These facts and figures prove conclusively, of course, that industry is well able to pay sizeable wage increases to the workers, and still maintain big profits. But they also show that the employers occupy extremely powerful fortified positions in their present campaign to repulse the demands of labor for higher wages. The CIO has correctly charged that industry is engaged in a “sit-down strike” against collective bargaining. Many companies are holding up expanded production until 1946 so that they can get the full benefit of the tax cuts. The radio industry trade papers openly admit that parts manufacturers are waiting to extort higher prices from the OPA. The big corporations are able and willing to delay reconversion and sabotage production because they are guaranteed profits regardless of the rate of production.

Industry’s Position

Murray and the other trade union officials complain bitterly about this state of affairs. But all this whining doesn’t mean much nor count for much. The present administration and Congress which enriched the corporations and placed the Treasury at their disposal so that they could fight labor without financial loss to themselves was elected with the support of Murray and the rest of the top trade union officialdom. This Congress however contemptuously brushed aside the protests of CIO representatives against the new tax grab. The voice of organized labor, numbering 14 million members and their families, counted for less in the halls of Congress than the dictates of the selfish minority of profiteers, stock-market speculators, and parasitic coupon-clippers.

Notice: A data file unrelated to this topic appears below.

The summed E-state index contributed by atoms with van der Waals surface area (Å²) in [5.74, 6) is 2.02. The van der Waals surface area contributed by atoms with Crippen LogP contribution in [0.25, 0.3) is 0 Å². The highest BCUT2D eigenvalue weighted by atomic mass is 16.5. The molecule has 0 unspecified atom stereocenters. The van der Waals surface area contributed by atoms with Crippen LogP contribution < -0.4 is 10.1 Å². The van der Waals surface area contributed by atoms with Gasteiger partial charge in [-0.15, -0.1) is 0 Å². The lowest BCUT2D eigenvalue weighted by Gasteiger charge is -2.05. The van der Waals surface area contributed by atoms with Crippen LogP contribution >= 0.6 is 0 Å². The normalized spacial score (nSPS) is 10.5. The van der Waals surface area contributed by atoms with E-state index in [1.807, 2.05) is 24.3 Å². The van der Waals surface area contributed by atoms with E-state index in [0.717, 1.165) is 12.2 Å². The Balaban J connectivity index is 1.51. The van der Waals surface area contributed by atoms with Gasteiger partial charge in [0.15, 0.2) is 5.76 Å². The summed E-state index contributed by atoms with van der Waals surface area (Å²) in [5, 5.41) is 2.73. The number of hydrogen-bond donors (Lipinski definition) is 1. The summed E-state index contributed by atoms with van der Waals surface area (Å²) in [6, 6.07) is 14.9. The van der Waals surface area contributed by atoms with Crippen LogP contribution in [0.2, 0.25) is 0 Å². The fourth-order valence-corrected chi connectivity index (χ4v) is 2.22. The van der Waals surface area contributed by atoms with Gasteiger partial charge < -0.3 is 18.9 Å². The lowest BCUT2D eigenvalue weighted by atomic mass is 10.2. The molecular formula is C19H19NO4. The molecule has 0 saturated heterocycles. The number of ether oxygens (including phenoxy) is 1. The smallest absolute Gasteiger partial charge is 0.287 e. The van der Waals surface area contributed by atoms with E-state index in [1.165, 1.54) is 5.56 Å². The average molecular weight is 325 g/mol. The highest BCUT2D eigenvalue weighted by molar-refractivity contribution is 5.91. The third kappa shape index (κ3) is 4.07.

Could there be a more graphic illustration of the utter bankruptcy of the official union policy of relying upon capitalist “friends of labor” to safeguard the interests of the working class against the depredations of Big Business? The multi-millioned” labor movement did not have a single representative of its own to resist this bare-faced looting of the public funds. This is the result of the failure of the unions to organize their own independent labor party which can fight for the worker’s paychecks as energetically as the Democrats and Republicans protect the fortune of the plutocrats.

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Last updated on 12.9.2008